THC metabolism: How does cannabis get metabolized in your body?

by Carter Toni

The complete process of altering and converting medications from one chemical form to another is known as drug metabolism. That process starts when a material enters our bodies and continues until the substance is eliminated.

The body’s metabolism is often described as “breaking down” substances; however, metabolism adds new molecules to the chemical structure in most situations. As it turns out, the bigger the chemical becomes, the simpler it is to get rid of it from your system.

Because the liver has a significant number of enzymes, drug metabolism occurs there in general. These enzymes protect us from toxins in the environment by acting as a key filtering mechanism for the body. However, drug metabolism does not occur only in the liver; it may occur in any biological tissue in the human body. Even though these other organs are engaged to a lesser amount, the liver is the major organ in charge of metabolism — particularly for items we eat or take by mouth.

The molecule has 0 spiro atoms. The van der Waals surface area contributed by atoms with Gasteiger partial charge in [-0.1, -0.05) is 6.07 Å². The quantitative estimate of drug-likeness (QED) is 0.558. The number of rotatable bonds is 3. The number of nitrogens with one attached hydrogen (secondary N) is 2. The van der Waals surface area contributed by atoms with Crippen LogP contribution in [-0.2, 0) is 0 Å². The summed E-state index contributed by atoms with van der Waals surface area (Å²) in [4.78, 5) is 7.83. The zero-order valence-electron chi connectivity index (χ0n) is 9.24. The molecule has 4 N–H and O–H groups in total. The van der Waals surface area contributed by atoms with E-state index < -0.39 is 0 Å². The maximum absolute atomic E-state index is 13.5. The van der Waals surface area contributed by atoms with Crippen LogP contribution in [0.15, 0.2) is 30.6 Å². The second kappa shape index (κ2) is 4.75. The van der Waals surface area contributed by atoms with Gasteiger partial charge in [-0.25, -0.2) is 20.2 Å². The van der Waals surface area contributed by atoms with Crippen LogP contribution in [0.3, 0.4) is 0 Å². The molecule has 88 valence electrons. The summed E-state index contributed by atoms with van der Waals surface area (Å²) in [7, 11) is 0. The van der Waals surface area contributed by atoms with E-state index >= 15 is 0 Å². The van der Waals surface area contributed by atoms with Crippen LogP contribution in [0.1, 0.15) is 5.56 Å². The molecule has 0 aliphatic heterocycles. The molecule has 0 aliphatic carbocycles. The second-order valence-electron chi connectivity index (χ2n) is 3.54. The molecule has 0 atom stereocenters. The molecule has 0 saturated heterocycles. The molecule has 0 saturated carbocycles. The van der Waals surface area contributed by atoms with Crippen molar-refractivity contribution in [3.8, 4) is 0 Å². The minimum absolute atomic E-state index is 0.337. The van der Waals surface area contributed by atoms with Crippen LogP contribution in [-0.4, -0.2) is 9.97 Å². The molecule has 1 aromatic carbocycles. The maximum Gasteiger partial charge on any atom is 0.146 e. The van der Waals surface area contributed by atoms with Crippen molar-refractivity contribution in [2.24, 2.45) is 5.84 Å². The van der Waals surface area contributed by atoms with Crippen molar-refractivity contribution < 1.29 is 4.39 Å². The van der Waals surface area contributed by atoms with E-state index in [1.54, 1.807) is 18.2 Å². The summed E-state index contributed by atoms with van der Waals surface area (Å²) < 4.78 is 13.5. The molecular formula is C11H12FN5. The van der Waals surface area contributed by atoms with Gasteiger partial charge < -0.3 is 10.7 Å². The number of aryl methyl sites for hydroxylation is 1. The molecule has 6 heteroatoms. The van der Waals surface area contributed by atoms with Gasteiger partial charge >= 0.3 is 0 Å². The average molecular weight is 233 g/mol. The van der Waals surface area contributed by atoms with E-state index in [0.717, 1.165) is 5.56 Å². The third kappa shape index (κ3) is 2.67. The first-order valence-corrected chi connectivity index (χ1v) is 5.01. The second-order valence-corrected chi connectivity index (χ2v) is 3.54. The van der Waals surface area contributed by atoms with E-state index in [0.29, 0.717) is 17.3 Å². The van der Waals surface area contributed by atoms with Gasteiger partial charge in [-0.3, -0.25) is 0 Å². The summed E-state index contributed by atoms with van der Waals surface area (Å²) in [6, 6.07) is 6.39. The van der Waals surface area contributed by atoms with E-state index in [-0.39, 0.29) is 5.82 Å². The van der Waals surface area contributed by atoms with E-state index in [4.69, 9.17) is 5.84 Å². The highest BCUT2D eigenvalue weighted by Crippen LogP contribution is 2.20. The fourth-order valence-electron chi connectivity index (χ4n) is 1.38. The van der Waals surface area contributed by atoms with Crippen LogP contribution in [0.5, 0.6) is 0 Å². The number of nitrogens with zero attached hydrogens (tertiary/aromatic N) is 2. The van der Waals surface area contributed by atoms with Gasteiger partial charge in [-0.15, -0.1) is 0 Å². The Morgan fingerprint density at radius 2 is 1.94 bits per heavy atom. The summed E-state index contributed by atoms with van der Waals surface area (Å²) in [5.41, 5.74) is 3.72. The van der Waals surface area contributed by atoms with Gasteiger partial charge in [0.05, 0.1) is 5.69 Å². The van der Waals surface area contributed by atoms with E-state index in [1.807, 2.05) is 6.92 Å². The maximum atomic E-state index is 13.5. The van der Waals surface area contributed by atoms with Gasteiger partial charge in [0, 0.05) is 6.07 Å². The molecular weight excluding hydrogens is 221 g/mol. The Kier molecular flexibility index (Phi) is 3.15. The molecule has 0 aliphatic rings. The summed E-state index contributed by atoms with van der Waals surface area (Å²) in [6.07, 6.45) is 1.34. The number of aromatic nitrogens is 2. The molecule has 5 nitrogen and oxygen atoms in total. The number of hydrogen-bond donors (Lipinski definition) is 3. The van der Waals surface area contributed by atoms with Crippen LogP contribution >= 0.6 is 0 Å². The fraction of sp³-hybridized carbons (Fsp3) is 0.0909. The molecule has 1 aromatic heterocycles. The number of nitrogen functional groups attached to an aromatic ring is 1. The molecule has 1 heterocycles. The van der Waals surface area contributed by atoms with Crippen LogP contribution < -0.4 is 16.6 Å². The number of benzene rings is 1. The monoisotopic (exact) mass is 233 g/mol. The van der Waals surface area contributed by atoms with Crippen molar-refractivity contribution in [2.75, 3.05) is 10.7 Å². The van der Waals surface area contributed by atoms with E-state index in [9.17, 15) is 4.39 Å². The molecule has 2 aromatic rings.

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The drug metabolism process is divided into two stages:

In phase 1, enzymes start a chemical process that oxidizes the medication and makes it more water-soluble. While this phase may yield simple substances to remove from the body, many chemicals aren’t yet ready for removal.

The medication is frequently connected to a bigger, more excretal molecule in phase 2 when the changed chemical compounds go through another round of chemical processes. This transition, which is catalyzed by another family of enzymes known as transferee’s enzymes or UTGs, allows the molecules to become water-soluble and, therefore, be removed from the body.